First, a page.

George Cretekos and the Stepford Scientologists

Tampa Bay Tribune/February 28, 2014

By Daniel Ruth

Here is a little-known fact that ought to qualify Clearwater Mayor George Cretekos to hold on to the job in perpetuity.

The Cretekos family tree includes the great opera diva Maria Callas.

You'll recall that in her lifetime Callas was the paramour of a fabulously rich Greek shipping magnate who was cruelly indifferent to her emotional needs, frequently abusive and otherwise acted like an insufferable bully.

Maria Callas had Aristotle Onassis.

George Cretekos has the Church of Scientology.

Cretekos, who was a longtime aide to the late Rep. C.W. Bill Young, just may have the one of the toughest mayoral jobs in the state.

While his peers wrestle with traditional urban challenges like transportation, crime, potholes and taxes, Cretekos also has to contend with the influence of a vast international sect that descended on the middle of Clearwater.

For Cretekos, being mayor of Clearwater must feel a bit like owning a beautiful home, only to have to share the space with a boorish brother-in-law who lies around all day and drinks your booze.

"It's a little frustrating when you have a Church of Scientology," Cretekos nodded while he picked at a Panera Bread bagel, before quickly adding that his issues with the sect are not with the local members. "But for some reason, its leadership thinks it is above the community."

Over the years, Scientology has ignored local zoning codes, ran up a $435,000 fine for construction delays on its recently opened soup can E-meter Flag Building, and essentially regarded City Hall as a quaint nuisance.

And of course, Scientology is infamous for hounding and stalking former members of the cathedral of creepiness and its critics.

When Cretekos was elected mayor he heard nothing from Scientology's leader, David Miscavige. And when the sect's Flag site was about to open, Cretekos sent a handwritten congratulatory note to Miscavige in which he expressed the hope the two could sit down and restart the often fractious relationship between the city and Scientology. He's still waiting for a response, but he's not sitting still.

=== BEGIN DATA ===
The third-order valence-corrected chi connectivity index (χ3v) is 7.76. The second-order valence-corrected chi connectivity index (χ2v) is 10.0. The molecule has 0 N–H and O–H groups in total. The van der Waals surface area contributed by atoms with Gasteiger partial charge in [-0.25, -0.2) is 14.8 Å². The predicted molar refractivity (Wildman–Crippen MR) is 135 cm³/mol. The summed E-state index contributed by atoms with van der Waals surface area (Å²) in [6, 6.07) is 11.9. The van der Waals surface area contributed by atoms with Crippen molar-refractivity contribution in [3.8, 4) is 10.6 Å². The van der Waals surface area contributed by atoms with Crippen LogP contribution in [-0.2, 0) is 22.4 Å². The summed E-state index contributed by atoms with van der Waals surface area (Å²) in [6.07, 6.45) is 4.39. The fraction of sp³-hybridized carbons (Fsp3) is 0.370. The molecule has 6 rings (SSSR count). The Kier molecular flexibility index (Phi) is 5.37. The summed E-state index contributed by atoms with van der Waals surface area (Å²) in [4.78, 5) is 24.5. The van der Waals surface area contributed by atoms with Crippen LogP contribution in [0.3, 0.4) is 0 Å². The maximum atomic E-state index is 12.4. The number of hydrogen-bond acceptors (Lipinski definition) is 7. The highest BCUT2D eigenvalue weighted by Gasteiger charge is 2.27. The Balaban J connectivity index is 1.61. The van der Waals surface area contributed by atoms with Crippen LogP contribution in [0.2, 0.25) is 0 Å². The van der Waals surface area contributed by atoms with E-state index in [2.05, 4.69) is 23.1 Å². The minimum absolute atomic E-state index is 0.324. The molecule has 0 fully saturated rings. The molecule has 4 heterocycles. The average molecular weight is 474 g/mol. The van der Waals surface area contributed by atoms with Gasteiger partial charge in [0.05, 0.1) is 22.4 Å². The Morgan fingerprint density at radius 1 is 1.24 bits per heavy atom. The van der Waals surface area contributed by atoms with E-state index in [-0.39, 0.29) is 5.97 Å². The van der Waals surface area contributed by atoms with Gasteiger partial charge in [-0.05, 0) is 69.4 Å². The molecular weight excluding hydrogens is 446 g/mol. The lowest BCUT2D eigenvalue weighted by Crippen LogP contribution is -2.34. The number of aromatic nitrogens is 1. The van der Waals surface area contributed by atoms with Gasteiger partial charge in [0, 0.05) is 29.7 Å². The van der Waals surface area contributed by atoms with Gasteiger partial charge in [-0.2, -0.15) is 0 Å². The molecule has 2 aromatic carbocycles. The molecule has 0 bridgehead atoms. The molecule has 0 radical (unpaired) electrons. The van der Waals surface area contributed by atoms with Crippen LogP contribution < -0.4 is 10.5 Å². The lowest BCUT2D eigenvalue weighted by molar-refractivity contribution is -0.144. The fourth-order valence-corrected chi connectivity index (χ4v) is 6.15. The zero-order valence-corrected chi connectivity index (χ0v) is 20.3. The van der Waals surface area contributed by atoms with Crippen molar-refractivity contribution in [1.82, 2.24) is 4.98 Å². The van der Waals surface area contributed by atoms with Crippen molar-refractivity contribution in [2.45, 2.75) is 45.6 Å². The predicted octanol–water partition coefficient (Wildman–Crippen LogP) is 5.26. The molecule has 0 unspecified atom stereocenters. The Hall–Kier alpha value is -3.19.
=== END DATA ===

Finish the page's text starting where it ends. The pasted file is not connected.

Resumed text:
All mayors have a responsibility to promote the many charms of their cities. And Clearwater has numerous virtues to exploit.

But Cretekos' job to attract tourism and investment is made all the more difficult by the overarching shadow of a mysterious and quasireligious gaggle of Stepford Scientologists roaming the city. Really now, who wants to set up shop next door to what amounts to little more than a group of theological grifters?

And that largely explains the city's fervor in expanding the Clearwater Marine Aquarium and renovating the Capitol Theatre. Cretekos makes no bones that these efforts are an attempt to wrest the city's image as a haven for deer-in-the-headlights Scientology sycophants and create one of a more welcoming place for nonbelievers. "We still have a lot of potential."

Still, Cretekos is a realist. It's entirely possible that Scientology's deep pockets have already taken over downtown Clearwater. And it might be time for the city to rethink where it wants its core presence to be. Cretekos has begun to muse, mull and meditate that the day might come when Clearwater's city center settles elsewhere.

In the meantime, Cretekos has more timely concerns in trying to avoid a budget shortfall and fretting about the impact of flood insurance rates on his constituents. From his perch in north Pinellas County, Cretekos was asked how he would resolve the ongoing Tampa Bay Rays/Tropicana Field debate. The mayor offered a small smile.

"What's most important is not where the Rays wind up," Cretekos said. "It's spring training." If Tampa Bay truly wants to think of itself in a regional sense, Cretekos said, then St. Petersburg, Tampa and Clearwater need to work together to make sure the Toronto Blue Jays stay in Dunedin. "I don't hear anybody talking about that" — except George Cretekos.

Imagine the entire region unselfishly coming together to help a smaller town keep its baseball team for the common good. Now there's a fat-lady-singing moment for you.

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